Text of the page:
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In the past few decades, the number of planets discovered beyond our Solar System has grown into the thousands. At present, 4,389 exoplanets have been confirmed in 3,260 systems, with another 5,941 candidates awaiting confirmation. Thanks to numerous follow-up observations and studies, scientists have learned a great deal about the types of planets that exist in our Universe, how planets form, and how they evolve.

A key consideration in all of this is how planets become (and remain) habitable over time. In general, astrobiologists have operated under the assumption that habitability comes down to where a planet orbits within a system – within its parent star’s habitable zone (HZ). However, new research by a team from Rice University, indicates that where a planet forms in its respective star system could be just as important.

The study, which was recently published in Nature Geoscience, was led by Rice graduate student Damanveer Grewal, who was joined by multiple colleagues from the Department of Earth, Environmental, and Planetary Sciences at Rice University (including Rajdeep Dasgupta, the Maurice Ewing Professor of Earth Systems Science at Rice). Together, they looked beyond the Goldilocks Zone of stars to consider how factors involved in planetary formation would ultimately affect habitability.

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A study by Rice University scientists shows that where a planet forms in a star system will play a vital role in its habitability. Credit: Rice University/Amrita P. Vyas

Basically, a star’s HZ (or Goldilocks Zone) refers to the region where an orbiting planet will experience conditions warm enough to support liquid water on its surface and a rich atmosphere – the key ingredients for life. But after taking into account the elements that go into planetary formation, Grewal and his colleagues concluded that the amount of volatile elements a planet captures and retains during formation will also determine if it becomes habitable.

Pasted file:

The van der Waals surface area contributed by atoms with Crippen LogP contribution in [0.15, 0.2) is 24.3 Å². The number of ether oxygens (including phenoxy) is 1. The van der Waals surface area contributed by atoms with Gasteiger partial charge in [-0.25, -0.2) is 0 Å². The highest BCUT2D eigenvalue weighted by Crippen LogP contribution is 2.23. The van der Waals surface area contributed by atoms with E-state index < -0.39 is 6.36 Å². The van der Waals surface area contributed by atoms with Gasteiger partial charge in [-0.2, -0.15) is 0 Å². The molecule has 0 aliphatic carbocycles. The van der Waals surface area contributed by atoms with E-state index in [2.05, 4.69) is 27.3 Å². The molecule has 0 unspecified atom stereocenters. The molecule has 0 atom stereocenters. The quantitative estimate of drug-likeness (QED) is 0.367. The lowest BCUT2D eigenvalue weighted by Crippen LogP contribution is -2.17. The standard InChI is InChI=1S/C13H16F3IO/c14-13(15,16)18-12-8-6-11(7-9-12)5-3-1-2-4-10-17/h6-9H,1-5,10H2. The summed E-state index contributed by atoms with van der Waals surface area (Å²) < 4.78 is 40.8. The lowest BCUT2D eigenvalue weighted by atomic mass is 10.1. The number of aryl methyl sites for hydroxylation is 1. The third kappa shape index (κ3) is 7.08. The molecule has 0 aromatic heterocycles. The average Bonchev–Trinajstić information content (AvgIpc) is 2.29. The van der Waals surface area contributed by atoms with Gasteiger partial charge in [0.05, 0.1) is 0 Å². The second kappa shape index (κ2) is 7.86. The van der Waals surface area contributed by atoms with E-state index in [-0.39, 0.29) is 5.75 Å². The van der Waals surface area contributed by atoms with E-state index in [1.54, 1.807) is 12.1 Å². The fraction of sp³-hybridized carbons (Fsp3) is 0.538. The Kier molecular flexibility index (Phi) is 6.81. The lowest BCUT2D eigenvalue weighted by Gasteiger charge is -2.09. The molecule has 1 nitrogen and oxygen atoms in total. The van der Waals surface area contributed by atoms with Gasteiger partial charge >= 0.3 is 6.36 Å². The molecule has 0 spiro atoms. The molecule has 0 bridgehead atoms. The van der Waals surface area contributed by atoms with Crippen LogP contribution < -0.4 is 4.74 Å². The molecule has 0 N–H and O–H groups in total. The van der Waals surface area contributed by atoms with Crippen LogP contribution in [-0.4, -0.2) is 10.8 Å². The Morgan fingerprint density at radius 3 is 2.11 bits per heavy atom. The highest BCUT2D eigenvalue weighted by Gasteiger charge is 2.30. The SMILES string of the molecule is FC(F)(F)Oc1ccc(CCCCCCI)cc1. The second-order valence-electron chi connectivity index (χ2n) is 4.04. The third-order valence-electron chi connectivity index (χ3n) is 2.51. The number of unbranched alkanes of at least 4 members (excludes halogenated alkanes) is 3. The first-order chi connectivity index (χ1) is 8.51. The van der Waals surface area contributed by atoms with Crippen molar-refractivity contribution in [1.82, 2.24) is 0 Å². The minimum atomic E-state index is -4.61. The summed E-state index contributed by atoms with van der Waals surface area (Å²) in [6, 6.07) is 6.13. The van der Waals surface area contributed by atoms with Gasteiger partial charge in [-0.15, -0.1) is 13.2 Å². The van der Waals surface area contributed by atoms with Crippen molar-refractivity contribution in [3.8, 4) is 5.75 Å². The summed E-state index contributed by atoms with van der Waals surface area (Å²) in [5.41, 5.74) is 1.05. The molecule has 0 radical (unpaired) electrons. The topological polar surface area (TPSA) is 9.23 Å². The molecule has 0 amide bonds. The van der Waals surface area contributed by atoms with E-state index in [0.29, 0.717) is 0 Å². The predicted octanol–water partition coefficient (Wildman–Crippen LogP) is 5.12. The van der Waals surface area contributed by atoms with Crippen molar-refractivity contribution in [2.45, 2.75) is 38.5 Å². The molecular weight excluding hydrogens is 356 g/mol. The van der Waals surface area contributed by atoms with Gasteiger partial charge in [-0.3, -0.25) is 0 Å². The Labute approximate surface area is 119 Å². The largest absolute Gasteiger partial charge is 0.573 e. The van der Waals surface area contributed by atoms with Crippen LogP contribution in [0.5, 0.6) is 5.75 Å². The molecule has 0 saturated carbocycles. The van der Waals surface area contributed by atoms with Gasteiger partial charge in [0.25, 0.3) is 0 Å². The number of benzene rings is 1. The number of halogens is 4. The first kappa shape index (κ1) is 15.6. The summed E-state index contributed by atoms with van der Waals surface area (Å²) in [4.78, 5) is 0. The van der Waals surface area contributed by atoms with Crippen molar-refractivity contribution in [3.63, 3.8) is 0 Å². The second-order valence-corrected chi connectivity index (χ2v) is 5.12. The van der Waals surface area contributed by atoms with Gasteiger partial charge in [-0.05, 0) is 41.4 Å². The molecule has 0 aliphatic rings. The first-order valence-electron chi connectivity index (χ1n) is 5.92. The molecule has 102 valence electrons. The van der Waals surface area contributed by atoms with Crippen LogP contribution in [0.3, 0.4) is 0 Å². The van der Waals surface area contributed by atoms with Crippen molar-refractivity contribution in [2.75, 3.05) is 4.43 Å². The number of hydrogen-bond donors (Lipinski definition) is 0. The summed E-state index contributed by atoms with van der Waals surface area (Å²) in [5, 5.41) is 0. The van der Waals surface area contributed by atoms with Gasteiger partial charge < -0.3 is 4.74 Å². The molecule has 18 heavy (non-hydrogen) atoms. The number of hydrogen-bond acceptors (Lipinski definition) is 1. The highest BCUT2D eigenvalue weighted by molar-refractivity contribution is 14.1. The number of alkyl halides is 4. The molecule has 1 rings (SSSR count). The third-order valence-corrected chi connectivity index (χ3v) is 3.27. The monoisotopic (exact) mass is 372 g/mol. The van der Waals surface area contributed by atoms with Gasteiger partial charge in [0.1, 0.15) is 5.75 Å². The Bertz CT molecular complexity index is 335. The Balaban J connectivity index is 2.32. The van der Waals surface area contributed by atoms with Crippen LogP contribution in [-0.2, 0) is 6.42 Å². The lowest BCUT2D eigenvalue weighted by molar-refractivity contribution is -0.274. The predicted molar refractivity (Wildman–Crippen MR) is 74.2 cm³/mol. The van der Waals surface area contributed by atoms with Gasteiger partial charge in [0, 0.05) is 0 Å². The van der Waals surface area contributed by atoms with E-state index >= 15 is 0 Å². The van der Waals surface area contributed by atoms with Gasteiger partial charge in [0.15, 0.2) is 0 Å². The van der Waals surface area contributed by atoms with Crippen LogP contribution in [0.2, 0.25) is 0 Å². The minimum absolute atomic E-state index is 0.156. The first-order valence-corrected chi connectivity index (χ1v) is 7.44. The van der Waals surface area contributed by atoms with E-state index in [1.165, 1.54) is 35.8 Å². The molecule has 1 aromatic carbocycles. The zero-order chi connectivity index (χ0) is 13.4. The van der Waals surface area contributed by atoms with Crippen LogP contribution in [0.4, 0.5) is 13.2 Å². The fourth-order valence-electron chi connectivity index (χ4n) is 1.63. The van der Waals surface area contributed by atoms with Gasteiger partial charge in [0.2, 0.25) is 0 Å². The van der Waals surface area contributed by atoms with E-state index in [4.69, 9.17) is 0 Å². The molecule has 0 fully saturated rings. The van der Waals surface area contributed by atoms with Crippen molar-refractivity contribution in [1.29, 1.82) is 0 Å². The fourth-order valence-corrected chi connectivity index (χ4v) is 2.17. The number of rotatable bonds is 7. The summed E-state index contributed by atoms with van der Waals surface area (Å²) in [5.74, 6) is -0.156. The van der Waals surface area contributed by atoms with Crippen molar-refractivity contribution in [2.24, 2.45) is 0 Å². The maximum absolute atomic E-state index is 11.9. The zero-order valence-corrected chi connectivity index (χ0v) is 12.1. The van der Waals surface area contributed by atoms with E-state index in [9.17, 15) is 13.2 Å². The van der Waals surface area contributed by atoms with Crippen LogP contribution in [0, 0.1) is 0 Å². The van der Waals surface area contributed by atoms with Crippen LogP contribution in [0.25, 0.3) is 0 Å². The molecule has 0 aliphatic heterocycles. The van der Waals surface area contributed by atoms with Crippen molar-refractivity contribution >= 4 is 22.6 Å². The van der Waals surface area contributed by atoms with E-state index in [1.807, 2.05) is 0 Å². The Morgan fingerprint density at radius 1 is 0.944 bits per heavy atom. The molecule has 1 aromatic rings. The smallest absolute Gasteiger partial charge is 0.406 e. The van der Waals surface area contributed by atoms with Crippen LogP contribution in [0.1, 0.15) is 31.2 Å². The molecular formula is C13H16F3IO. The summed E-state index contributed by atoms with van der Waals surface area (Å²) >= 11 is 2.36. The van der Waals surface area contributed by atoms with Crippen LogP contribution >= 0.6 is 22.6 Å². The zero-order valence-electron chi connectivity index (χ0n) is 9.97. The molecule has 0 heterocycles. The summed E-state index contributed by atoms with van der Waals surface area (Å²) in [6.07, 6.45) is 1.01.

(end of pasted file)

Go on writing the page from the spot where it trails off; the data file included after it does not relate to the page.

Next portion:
Central to this is the time it takes for material to accrete from a circumsolar disk into a protoplanet and the time the protoplanet takes to differentiate into its distinct layers (a metallic core, a silicate mantle and crust, and an atmospheric envelope). The balance between these two processes is critical in determining what volatile elements a rocky planet will retain, particularly nitrogen, carbon, and water, that give rise to life.

Using Dasgupta’s high-pressure lab at Rice, the research team used nitrogen as a proxy for volatiles and simulated how protoplanets undergo differentiation. What they found was that during this process, most of a protoplanet’s nitrogen is lost from the mantle and escapes into the atmosphere. From there, the nitrogen is lost to space as the protoplanet either cools or collides with other celestial objects during the next stage of its growth.

However, if the metallic core retains enough nitrogen, it could still be significant enough that over time, it will help form an “Earth-like” atmosphere later on (where it will play an important role as a buffer gas). From this, the researchers were able to model the thermodynamic and how it affects the distribution of nitrogen between a protoplanet’s atmosphere, molten silica layers, and core.

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Artist’s impression of the range of habitable zones for different types of stars. Credit:
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The Best Hikes in Yellowstone

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By Michael Lanza

Yellowstone National Park is a place where the earth comes alive, with more than 10,000 hydrothermal features and 500 active geysers—that’s more than half the world’s geysers—as well as 290 waterfalls, not to mention having some of the greatest diversity of wildlife remaining in the contiguous United States. America’s first national park is also famously busy, drawing over 4.5 million visitors in 2023. Thankfully, most of those visitors never wander far from the roads, which means that hiking provides one of the best and quietest ways to explore Yellowstone.

While the summer months are busiest—and traffic gets very heavy—an early start each day can put you ahead of the crowds. Even better, go there either after the park roads open in spring or in autumn, when the weather is often dry and comfortably cool and the hordes of tourists have dissipated (at least somewhat).

A hiker watching sunrise at Mammoth Hot Springs, Yellowstone National Park.
” data-image-caption=”A hiker watching sunrise at Mammoth Hot Springs, Yellowstone National Park.